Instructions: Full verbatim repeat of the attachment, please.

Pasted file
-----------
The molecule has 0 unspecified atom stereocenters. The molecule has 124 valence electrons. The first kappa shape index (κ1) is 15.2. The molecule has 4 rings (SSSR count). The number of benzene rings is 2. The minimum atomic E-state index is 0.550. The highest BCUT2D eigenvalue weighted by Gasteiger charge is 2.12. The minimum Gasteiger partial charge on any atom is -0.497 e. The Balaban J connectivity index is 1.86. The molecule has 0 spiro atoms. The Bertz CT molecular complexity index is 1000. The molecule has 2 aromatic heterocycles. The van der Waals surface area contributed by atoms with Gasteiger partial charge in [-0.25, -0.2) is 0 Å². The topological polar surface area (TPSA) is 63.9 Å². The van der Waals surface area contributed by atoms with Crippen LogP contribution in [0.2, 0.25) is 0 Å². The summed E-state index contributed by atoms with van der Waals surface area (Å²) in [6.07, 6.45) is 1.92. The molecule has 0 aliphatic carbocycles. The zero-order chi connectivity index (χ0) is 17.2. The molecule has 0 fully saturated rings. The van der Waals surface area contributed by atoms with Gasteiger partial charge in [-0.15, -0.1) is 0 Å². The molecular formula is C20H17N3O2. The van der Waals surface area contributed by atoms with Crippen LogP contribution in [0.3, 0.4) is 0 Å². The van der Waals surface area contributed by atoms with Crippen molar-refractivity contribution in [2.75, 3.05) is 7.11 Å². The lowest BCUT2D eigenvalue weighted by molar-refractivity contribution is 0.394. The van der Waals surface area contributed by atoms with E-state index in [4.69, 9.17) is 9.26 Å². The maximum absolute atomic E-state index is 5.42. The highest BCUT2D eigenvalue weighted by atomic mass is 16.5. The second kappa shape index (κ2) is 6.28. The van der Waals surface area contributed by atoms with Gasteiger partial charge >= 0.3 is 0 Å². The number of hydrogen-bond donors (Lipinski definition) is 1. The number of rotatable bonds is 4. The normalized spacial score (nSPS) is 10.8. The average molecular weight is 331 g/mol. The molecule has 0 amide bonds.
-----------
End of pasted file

The molecule has 0 unspecified atom stereocenters. The molecule has 124 valence electrons. The first kappa shape index (κ1) is 15.2. The molecule has 4 rings (SSSR count). The number of benzene rings is 2. The minimum atomic E-state index is 0.550. The highest BCUT2D eigenvalue weighted by Gasteiger charge is 2.12. The minimum Gasteiger partial charge on any atom is -0.497 e. The Balaban J connectivity index is 1.86. The molecule has 0 spiro atoms. The Bertz CT molecular complexity index is 1000. The molecule has 2 aromatic heterocycles. The van der Waals surface area contributed by atoms with Gasteiger partial charge in [-0.25, -0.2) is 0 Å². The topological polar surface area (TPSA) is 63.9 Å². The van der Waals surface area contributed by atoms with Crippen LogP contribution in [0.2, 0.25) is 0 Å². The summed E-state index contributed by atoms with van der Waals surface area (Å²) in [6.07, 6.45) is 1.92. The molecule has 0 aliphatic carbocycles. The zero-order chi connectivity index (χ0) is 17.2. The molecule has 0 fully saturated rings. The van der Waals surface area contributed by atoms with Gasteiger partial charge in [-0.15, -0.1) is 0 Å². The molecular formula is C20H17N3O2. The van der Waals surface area contributed by atoms with Crippen LogP contribution in [0.3, 0.4) is 0 Å². The van der Waals surface area contributed by atoms with Crippen molar-refractivity contribution in [2.75, 3.05) is 7.11 Å². The lowest BCUT2D eigenvalue weighted by molar-refractivity contribution is 0.394. The van der Waals surface area contributed by atoms with E-state index in [4.69, 9.17) is 9.26 Å². The maximum absolute atomic E-state index is 5.42. The highest BCUT2D eigenvalue weighted by atomic mass is 16.5. The second kappa shape index (κ2) is 6.28. The van der Waals surface area contributed by atoms with Gasteiger partial charge >= 0.3 is 0 Å². The number of hydrogen-bond donors (Lipinski definition) is 1. The number of rotatable bonds is 4. The normalized spacial score (nSPS) is 10.8. The average molecular weight is 331 g/mol. The molecule has 0 amide bonds.